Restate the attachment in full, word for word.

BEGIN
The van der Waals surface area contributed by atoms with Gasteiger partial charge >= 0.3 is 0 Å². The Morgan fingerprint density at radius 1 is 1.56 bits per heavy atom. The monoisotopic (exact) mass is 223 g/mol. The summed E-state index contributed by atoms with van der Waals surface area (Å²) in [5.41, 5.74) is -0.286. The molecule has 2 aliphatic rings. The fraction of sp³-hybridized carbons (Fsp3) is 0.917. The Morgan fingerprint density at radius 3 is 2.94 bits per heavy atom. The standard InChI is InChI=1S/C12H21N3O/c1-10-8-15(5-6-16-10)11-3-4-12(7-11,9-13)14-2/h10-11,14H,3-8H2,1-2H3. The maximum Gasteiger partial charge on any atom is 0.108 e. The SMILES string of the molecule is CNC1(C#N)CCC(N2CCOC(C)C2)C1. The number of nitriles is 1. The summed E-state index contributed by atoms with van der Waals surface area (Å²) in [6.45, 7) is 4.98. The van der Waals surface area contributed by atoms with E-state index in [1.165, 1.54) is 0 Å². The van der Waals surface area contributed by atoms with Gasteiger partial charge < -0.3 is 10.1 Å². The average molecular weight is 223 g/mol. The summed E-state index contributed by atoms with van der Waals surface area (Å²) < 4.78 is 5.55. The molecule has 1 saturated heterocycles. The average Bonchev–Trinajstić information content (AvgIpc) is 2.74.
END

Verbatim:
The van der Waals surface area contributed by atoms with Gasteiger partial charge >= 0.3 is 0 Å². The Morgan fingerprint density at radius 1 is 1.56 bits per heavy atom. The monoisotopic (exact) mass is 223 g/mol. The summed E-state index contributed by atoms with van der Waals surface area (Å²) in [5.41, 5.74) is -0.286. The molecule has 2 aliphatic rings. The fraction of sp³-hybridized carbons (Fsp3) is 0.917. The Morgan fingerprint density at radius 3 is 2.94 bits per heavy atom. The standard InChI is InChI=1S/C12H21N3O/c1-10-8-15(5-6-16-10)11-3-4-12(7-11,9-13)14-2/h10-11,14H,3-8H2,1-2H3. The maximum Gasteiger partial charge on any atom is 0.108 e. The SMILES string of the molecule is CNC1(C#N)CCC(N2CCOC(C)C2)C1. The number of nitriles is 1. The summed E-state index contributed by atoms with van der Waals surface area (Å²) in [6.45, 7) is 4.98. The van der Waals surface area contributed by atoms with E-state index in [1.165, 1.54) is 0 Å². The van der Waals surface area contributed by atoms with Gasteiger partial charge < -0.3 is 10.1 Å². The average molecular weight is 223 g/mol. The summed E-state index contributed by atoms with van der Waals surface area (Å²) < 4.78 is 5.55. The molecule has 1 saturated heterocycles. The average Bonchev–Trinajstić information content (AvgIpc) is 2.74.